Spoilers aside, her death was not the conclusion nor climax of the story.
It was the beginning of a cyclic swoop.
To him, time was never linear.
It went on and on and on and it did not stop for death.
Rather, death was a nestled cove, a merged being that flowed and ebbed and always took.
To be fair, one cannot expect others to change for you.
That does not mean that he did not want her to stay behind, tell him that she could change.
The thought that he had made her change, that he was worth that transformation was enough.
But, ultimately, he was not worth reshaping her entire being.
He did not love her for who she was, but who she could be.
She recognized this, and, while it hurt to admit it, she did what she knew how: leave.
Perhaps, if he had prevented her from leaving, she would not have died.
He knows that his logic is faulty; she was not his to keep.
Still, he cannot help but wonder how alive, albeit dissatisfied, she would have been with him.
Dissatisfaction is still preferable to death, he concludes.
Or, rather, he should have ran to her.
He should have told her that he accepted her as she was, and he would have all of her.
She was a heartbreaker by nature.
That is, assuming that someone’s persona could be characterized by such an idiomatic word.
He chose to believe that she was a heartbreaker by volition rather than impulse.
Volitions required thought: careful calculation and planning.
He believed himself to be worth deliberation.
But, it was soothing to assume he was discarded by a matter of impulse rather than by consideration.
He has forgotten how to be honest to himself.
Or, rather, he has never confronted his dishonesty in the past.
Personal deception is so much harder to perceive than public prevarication.
Reality is shaped only by what the individual deems as vital.
To him, it was vital that she loved him.
He believed it with every ounce of his being; therefore, it became true.
In school, he was taught that the “empty space” he witnessed was not empty at all.
It was populated with atoms.
Even the vast blackness of space contained a surfeit of dark matter.
It was difficult for him to see anything as empty after this epiphany.
Therefore, he could not comprehend her leaving him.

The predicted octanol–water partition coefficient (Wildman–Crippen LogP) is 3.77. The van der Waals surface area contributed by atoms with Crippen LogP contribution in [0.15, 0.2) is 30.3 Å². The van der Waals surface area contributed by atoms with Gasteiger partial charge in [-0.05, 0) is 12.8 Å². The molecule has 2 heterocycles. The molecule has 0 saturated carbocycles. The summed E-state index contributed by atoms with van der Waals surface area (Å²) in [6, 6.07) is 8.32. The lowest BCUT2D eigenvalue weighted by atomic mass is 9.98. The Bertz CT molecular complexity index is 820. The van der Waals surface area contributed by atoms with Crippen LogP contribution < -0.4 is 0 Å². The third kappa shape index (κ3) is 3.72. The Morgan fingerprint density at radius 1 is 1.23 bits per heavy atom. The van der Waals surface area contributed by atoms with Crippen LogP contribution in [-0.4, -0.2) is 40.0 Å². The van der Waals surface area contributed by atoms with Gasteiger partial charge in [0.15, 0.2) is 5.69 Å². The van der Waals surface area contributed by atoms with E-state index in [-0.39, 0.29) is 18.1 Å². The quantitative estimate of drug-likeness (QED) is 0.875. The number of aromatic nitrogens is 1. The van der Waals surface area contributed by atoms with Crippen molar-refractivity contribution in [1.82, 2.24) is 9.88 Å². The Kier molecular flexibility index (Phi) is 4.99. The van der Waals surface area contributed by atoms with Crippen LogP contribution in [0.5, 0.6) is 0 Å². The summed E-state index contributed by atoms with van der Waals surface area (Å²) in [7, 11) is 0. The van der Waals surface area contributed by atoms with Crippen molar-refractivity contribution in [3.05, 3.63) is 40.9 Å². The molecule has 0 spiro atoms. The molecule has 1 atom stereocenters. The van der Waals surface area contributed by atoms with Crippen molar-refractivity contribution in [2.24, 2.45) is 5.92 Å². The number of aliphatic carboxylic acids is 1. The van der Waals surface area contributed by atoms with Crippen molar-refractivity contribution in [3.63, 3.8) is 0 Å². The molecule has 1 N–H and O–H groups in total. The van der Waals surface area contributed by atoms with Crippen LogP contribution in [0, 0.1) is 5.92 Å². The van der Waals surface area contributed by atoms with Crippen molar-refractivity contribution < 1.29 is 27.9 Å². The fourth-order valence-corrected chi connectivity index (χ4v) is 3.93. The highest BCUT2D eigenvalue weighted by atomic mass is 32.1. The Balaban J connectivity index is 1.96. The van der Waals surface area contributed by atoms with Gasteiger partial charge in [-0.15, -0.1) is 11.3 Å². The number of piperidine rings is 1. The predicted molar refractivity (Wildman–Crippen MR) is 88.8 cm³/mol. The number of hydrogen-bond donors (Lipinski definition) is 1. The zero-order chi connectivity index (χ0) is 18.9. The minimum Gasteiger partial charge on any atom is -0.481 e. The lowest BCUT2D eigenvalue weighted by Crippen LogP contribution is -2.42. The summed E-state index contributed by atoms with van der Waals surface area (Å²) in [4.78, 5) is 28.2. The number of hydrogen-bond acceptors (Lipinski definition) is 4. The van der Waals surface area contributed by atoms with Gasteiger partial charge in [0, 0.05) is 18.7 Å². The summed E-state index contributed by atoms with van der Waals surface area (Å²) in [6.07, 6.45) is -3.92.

His mind simply could not comprehend empty space.
He wondered if it hurt when she died.
Was there a moment of clamor before the silence?
Did she cry out in fear or acquiescence?
His understanding of death is so parochial that he cannot begin to comprehend.
He wants to comprehend.
But, he is glad he does not.
“It’s me, not you,” she told him.
“If it isn’t me, then why are you leaving?” he wanted to ask, but he held his tongue.
“I just need to find myself. Once I do, I’ll come back.”
He wonders how many times she has said this, and if she still believes herself.
How far must she go before she is satisfied?
He wonders if she will ever be satisfied.
It was a car accident.
It was not her fault, but he wants it to be.
He wants someone to blame.
It is a subcutaneous hurt that expands through his body in a sardonic manner.
Because in the end, it was an accident, a coincidence, a concurrence.
She is just another accident in the current of life.
He had done nothing wrong.
He was an innocent party.
But, this does not quell the surge in adequacy he feels.
He was not good enough for her, but now she is dead anyhow.
He is alone.
He is dating someone new.
There is never much talking; the two of them have moved beyond childish noise.
Instead, they take comfort in each other’s silence.
Overcome by trepidation, he reaches out to assure himself that he is not alone.
He is never disappointed nor surprised.
He likes this new assurity, even if it does not hold the spark that he held long ago.
Years later, he visited the site of her death.
He stood there until rain fell and the sky turned an ominous shade of grey.
If the wound had been fresh, he assumed that he would have been screaming in agony.
Instead, he felt a quiet tiredness.
He wanted to go home.
He wanted to sleep.
She has been the recipient of enough of his attentions.
He has mourned her for too long.
He knows he should let her go, but he does not know how.
He thinks of her less and less, but the feelings never go.
He loves the part of her she left behind, and yearns for the part that went on.
He no longer considers himself asinine for these thoughts.
He wonders about an afterlife, but dismisses the idea.
It too closely resembles an insular fantasy.
Instead, he focuses on the collision, the merging of metal.
He imagines sparks, bursts of flame: white and hot and scalding.
He wonders if she found herself in that moment.
In that one moment of glory, if she closed her eyes and said, “I’m home.”
Fantasy is embedded in human nature, and life is the greatest fantasy of all.